Note: Most states have enacted laws and regulations to protect wetlands. In many cases, these rules are established to define the state's role in the "§404 permit/§401 certification process." This process involves the U.S. Army Corps of Engineers and your state environmental agency. To learn more about the wetlands permitting process go to the CICA Wetlands Regulations/Permit page.
How Are Wetlands Activities Regulated by Missouri? Under the Missouri Clean Water Law, the Department of Natural Resources (DNR) and its Clean Water Commission (CWC) certify any nationwide permit without condition as it applies to wetlands within the state, whenever the US Army Corps of Engineers under §404 of the Clean Water Act has determined that a nationwide permit is appropriate. The Commission does not have specific water quality standards for wetlands because it believes a wetland's water quality needs depend upon its individual characteristics.
Wetlands. Wetlands are areas inundated or saturated by surface or ground water at a frequency and duration sufficient to support, and that under normal circumstances do support, a prevalence of vegetation typically adapted for life in saturated soil conditions.
Wetland Categories. The CWC's water quality regulations separate Class W wetlands from other wetlands. Class W wetlands are waters of the state that meet the criteria in the U.S. Army Corps of Engineers Wetlands Delineation Manual. Class W wetlands do not include areas that are artificially created on dry land and maintained for treatment of mine drainage, stormwater control, drainage associated with road construction, or waste. Unlike other wetlands, a site-specific Class W determination must be consistent with federal law.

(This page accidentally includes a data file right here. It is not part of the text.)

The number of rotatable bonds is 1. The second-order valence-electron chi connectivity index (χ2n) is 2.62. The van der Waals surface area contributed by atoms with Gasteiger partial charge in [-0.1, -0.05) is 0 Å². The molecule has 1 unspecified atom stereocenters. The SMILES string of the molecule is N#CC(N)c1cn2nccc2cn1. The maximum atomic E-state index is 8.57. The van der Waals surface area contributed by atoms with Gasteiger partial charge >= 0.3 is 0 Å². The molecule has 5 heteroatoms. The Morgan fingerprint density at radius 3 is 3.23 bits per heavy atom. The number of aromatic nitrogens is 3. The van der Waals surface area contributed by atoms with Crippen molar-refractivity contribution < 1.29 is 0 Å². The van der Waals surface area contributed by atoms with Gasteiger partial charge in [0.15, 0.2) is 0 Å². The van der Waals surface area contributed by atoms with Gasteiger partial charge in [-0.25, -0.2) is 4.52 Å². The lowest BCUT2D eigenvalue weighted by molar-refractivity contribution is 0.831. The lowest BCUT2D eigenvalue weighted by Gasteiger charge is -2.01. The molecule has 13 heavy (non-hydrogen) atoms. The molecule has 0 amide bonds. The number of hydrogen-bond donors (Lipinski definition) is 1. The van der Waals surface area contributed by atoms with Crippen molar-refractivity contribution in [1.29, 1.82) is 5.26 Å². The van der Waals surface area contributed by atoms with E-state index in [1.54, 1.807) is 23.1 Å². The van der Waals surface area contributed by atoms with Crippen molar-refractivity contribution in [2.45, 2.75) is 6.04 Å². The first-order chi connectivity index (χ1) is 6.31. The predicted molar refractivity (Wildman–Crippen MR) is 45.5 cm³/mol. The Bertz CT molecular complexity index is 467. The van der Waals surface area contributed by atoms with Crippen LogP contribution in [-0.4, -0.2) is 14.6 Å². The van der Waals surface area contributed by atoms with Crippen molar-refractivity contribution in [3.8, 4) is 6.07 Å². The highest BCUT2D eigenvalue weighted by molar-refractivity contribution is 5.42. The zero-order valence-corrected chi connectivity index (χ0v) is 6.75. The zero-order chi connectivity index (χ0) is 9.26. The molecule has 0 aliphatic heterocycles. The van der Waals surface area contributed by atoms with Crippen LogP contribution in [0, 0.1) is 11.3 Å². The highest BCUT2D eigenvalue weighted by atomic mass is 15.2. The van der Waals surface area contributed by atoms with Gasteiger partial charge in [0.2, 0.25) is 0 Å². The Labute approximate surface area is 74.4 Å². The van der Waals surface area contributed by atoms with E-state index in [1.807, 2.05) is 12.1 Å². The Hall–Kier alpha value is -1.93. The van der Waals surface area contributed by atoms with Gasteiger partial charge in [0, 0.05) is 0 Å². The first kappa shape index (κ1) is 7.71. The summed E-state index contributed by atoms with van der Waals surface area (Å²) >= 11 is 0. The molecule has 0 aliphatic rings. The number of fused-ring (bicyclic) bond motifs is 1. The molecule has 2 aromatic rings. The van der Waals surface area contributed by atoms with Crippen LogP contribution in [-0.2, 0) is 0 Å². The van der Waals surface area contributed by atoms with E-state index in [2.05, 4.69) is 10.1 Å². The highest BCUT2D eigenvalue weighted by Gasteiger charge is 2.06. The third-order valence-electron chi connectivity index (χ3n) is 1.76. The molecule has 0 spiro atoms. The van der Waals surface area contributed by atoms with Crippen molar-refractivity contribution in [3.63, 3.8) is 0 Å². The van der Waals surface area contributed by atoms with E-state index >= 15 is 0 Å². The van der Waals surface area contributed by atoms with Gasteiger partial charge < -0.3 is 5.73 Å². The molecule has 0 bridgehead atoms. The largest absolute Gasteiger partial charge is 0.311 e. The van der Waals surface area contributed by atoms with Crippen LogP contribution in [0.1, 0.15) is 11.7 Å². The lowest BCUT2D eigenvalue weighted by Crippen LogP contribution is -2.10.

Regulated Wetland Activities. Missouri follows the Army Corps of Engineers §404 permitting program that prohibits the discharge or dredged and fill material into any wetland without a permit. Furthermore, no alteration of a wetland is allowed without evidence that the project is in the public interest. State permits are required for any person to build, erect, alter, replace, operate, use, or maintain any water contaminant or point source. Similar rules apply to persons seeking to construct water treatment facilities. The direct or indirect pollution, contamination, discharge of toxic material, or discharge of chemical material into any state waters is prohibited.
Exempt Wetland Activities. A construction or operating permit is not needed for: nonpoint source discharges; service connections to wastewater sewer systems; internal plumbing or piping of other water diversion within a plant or mine; maintenance and repair of existing sewer system; single family residences; water discharged from an emergency environmental site; water used for a drinking water well; and small scale pilot projects.
Water Environment Federation. The WEF Web site provides access to a wetlands related technical discussion area, as well as publications and other information on wetlands.
Wetlands Regulation Center. The Wetlands Regulation Center Web site contains information on laws, policies and regulations concerning activities regulated under Sections 401 and 404 of the Clean Water Act.
Association of State Wetland Managers. The Association of State Wetland Managers Web site provides information on wetlands news and events, including new regulations/legislation, upcoming conferences and events, publications, and more.
Society of Wetland Scientists. The Society of Wetland Scientists Web site provides access to on-line scientific wetlands journals and a wetlands discussion forum, as well as information on upcoming wetlands conferences and events.
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